Annal: 1997 Whitbread Book Award for First Novel

Results of the Whitbread Book Award in the year 1997.

Book:The Ventriloquist's Tale

The Ventriloquist's Tale

Pauline Melville

Pauline Melville conjures up vivid pictures both of savanna and forest and of city life in South America where love is often trumped by disaster. Unforgettable characters illuminate theme and plot: Sonny, the strange, beautiful and isolate son of Beatrice and Danny, the brother and sister who have a passionate affair at the time of the solar eclipse in 1919; Father Napier, the sandy-haired evangelist whom the Indians perceive as a giant grasshopper; Chofy McKinnon the modern Indian, torn between savanna life and urban future. This is a novel that embraces nearly a century, large in scope but intimate as a whisper, where laughter is never far from the scene of tragedy; a parable of miscegenation and racial elusiveness, of nature defying culture, magic confronting rationalism and of the eternally rebellious nature of love.

Book:Beach Boy

Beach Boy

Ardashir Vakil

In this remarkable first novel, eight-year-old Cyrus Readymoney introduces us to his magical universe of movies and mischief; tennis tournaments and truant afternoons; sex and samosas; the sea and the shore. Exploring Bombay in the early 1970s, Cyrus strays from his mostly absent parents, members of the Parsi elite, into the complex world of his neighbors, including a mysterious maharani and her seductive adopted daughter. In his travels, he experiences the splendor of Hindi films and delights in all manner of mouthwatering food.

But in the course of his wanderings, Cyrus finds himself caught between the innocence and insouciance of his youth and the responsibility and worry that await him in adulthood. When his parents’ marriage falls apart and his family is shattered, Cyrus is forced out of his carefree existence into a more severe reality. …[more]

Book:Eclipse of the Sun

Eclipse of the Sun

Phil Whitaker

A wryly amusing story of one man’s frenzied attempts to win over the woman of his dreams, despite his wife’s best efforts to keep him. Rajesh Despande, science teacher in the small Indian town of Nandrapur, is thrown into a frenzy of fantasy by the arrival of a beautiful young English teacher at his school. Modern, articulate, educated in Britain, she is the woman of his dreams. If only he can find a way to make her feel the same…India is just weeks away from a solar eclipse, and Rajesh feels this is the perfect event to help him capture the heart of the beguiling young English teacher. But it is not long before his wife realises his adulterous intentions and is forced into a desperate attempt to save her marriage. But it is an encounter with a mysterious female teacher in a bookshop that sets in train a series of events which will change the marriage forever.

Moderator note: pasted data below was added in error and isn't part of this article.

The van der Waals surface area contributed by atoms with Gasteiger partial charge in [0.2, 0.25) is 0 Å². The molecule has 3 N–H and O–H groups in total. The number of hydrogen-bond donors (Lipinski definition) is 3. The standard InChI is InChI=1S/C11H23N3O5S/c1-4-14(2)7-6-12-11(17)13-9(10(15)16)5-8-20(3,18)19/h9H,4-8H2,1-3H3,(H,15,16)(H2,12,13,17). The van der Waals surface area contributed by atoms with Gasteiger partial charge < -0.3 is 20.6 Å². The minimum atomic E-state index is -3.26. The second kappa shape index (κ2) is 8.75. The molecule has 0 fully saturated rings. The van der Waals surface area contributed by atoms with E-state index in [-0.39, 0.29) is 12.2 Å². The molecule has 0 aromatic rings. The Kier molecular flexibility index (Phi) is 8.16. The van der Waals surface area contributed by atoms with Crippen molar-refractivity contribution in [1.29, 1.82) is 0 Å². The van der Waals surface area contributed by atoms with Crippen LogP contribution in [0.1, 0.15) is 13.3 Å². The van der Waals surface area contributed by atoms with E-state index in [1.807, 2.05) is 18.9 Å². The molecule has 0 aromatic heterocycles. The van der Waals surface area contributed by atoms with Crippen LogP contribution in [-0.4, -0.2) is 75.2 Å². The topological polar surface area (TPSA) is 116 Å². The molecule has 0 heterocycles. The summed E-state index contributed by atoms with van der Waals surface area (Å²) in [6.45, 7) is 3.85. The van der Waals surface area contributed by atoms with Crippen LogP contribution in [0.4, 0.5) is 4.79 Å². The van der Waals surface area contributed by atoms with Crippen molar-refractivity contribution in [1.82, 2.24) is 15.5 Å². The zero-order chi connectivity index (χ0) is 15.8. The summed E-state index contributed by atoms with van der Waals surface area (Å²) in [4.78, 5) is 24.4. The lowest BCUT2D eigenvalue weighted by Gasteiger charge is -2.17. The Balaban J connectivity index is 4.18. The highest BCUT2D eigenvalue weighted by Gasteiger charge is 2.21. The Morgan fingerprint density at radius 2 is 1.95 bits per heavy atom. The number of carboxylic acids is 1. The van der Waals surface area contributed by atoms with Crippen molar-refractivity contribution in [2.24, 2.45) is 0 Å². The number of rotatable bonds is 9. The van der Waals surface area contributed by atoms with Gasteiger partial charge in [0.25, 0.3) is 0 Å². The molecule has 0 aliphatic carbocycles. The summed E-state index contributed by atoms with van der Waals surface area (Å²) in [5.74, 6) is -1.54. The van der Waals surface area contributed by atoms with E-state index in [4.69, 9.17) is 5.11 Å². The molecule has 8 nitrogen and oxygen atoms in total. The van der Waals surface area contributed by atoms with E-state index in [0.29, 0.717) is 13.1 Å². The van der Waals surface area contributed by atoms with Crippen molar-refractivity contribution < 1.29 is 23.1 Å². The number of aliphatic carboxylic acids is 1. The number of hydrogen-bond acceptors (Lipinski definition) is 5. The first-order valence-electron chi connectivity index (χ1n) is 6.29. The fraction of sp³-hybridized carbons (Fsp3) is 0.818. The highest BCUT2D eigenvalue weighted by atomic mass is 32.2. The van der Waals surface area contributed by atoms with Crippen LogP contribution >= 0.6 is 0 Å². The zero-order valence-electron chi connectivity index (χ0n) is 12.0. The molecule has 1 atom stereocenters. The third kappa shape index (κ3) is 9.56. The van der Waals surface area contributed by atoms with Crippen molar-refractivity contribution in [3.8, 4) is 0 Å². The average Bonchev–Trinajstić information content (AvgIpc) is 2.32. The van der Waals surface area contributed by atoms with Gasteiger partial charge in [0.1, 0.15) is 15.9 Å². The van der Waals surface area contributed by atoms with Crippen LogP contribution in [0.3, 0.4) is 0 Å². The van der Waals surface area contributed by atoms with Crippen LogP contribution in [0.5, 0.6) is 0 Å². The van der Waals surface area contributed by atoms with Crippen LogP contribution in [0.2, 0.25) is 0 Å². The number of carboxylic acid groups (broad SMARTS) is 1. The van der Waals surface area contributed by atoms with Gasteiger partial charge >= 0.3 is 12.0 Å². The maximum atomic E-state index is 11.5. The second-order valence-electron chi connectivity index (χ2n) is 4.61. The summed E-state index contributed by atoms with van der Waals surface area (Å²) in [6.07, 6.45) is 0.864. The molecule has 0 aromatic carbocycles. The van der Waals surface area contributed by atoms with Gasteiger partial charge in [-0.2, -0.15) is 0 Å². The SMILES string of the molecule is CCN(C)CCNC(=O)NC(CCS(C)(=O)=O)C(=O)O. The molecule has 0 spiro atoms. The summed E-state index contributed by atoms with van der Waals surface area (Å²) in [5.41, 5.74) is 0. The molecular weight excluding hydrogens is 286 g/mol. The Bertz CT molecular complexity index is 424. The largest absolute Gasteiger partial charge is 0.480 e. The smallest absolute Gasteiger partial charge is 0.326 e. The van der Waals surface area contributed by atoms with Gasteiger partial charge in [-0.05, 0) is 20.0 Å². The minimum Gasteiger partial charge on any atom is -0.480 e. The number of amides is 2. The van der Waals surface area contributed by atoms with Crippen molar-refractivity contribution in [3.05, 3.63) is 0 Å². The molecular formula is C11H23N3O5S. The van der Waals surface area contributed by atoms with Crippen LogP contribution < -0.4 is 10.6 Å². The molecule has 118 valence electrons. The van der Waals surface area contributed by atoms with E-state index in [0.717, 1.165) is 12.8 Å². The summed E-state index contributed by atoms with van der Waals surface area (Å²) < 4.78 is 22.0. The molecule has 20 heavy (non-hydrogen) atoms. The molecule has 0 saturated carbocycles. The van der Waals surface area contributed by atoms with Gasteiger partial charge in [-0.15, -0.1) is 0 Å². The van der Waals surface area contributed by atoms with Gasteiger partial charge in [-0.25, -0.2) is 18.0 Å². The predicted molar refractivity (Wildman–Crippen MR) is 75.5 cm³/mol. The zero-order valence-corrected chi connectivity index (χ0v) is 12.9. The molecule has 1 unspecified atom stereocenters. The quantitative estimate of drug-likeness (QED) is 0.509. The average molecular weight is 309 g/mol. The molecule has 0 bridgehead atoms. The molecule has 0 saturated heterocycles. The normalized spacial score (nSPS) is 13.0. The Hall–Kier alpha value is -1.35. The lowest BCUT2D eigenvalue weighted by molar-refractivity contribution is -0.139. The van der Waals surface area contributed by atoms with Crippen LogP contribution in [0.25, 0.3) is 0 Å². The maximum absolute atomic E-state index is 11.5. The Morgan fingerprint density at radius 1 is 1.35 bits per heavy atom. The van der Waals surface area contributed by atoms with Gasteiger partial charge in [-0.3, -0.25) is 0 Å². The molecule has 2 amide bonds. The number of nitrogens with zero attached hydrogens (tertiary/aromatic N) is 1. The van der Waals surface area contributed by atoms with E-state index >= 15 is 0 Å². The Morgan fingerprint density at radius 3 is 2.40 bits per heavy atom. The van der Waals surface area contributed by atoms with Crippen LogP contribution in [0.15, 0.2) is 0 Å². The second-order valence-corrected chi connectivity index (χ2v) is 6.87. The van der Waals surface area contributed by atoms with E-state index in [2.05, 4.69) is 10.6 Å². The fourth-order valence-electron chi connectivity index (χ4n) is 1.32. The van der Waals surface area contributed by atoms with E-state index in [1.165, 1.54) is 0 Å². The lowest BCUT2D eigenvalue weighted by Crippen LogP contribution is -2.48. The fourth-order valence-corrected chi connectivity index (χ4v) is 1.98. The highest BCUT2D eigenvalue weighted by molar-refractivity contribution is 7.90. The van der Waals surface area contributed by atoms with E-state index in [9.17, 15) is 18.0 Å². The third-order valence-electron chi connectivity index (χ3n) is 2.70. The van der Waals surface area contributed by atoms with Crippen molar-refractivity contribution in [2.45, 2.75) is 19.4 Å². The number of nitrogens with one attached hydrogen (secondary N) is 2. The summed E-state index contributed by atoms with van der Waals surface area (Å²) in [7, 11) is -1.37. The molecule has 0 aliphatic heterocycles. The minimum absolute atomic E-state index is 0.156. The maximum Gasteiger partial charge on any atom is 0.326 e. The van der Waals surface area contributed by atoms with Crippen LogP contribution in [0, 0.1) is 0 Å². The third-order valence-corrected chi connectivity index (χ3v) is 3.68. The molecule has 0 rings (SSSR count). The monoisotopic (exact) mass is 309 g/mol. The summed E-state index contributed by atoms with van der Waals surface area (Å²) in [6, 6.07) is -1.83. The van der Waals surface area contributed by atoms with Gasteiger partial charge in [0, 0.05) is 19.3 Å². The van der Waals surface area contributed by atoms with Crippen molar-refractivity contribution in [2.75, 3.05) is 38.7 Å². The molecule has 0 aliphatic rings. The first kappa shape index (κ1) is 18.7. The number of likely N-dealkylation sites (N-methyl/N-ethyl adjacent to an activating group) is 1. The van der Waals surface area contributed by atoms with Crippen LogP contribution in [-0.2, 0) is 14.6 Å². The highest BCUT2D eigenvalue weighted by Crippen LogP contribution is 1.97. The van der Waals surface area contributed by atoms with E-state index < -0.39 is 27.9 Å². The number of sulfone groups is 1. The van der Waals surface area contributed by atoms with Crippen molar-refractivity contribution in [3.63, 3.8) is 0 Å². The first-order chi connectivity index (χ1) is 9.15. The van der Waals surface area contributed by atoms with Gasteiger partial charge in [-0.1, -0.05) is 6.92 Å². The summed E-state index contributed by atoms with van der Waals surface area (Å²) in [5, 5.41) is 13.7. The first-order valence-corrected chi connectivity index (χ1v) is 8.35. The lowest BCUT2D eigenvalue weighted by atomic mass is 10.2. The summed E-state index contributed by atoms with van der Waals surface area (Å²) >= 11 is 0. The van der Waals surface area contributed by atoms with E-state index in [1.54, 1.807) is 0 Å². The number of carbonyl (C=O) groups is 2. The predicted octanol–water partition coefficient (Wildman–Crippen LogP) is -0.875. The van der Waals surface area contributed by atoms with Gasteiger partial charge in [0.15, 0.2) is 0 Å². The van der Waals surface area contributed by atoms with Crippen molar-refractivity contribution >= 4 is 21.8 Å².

Book:One Day As A Tiger

One Day As A Tiger

Anne Haverty

The last two turbulent decades of the British Raj in India is the exciting setting for an unusual saga of romance and colour imaginatively conceived by an author who lived there at the time. Not another story about India? Yes, because India has the wealth of material to support new writers till the end of time. Seen through new eyes, another rich Indian feast is spread before you. Sadhus and snake charmers, sorcerers and secret, service agents, weave an unusual tale, set in the romantic era of the British Raj. A God descends to earth in human form, taking us from forests inhabited by cobras and tigers to the opulent palaces of wealthy Maharajas. We are escorted through the “Valley of the Gods”, and introduced to violence and black magic before the chilling conclusion.

Book:Underground Man

Underground Man

Mick Jackson

William John Cavendish Bentinck Scott, the fifth Duke of Portland, who died in 1879, was a singularly eccentric man. What sets him apart from other famous eccentrics is the fact that he had the wealth to indulge his manias to the fullest. Perhaps his greatest achievement was to have a vast network of underground tunnels built beneath his estate, from which, with his horses and carriages, he could secretly escape to the outside world. On a visit to the Duke’s establishment, which still more or less stands, Mick Jackson became fascinated not only by the tunnels but by the stories that surrounded the memory of this strange man. He began to embroider them with fictional ideas of his own, and with the tales the local people passed on to him. Some of the characters’ names in the book are genuine, as indeed are some of the most bizarre details. The actual narrative is, however, pure invention, filled not only with tales of the Duke, but also with the excitement and discoveries of the age in which he lived, and the mysteries that we are still exploring.

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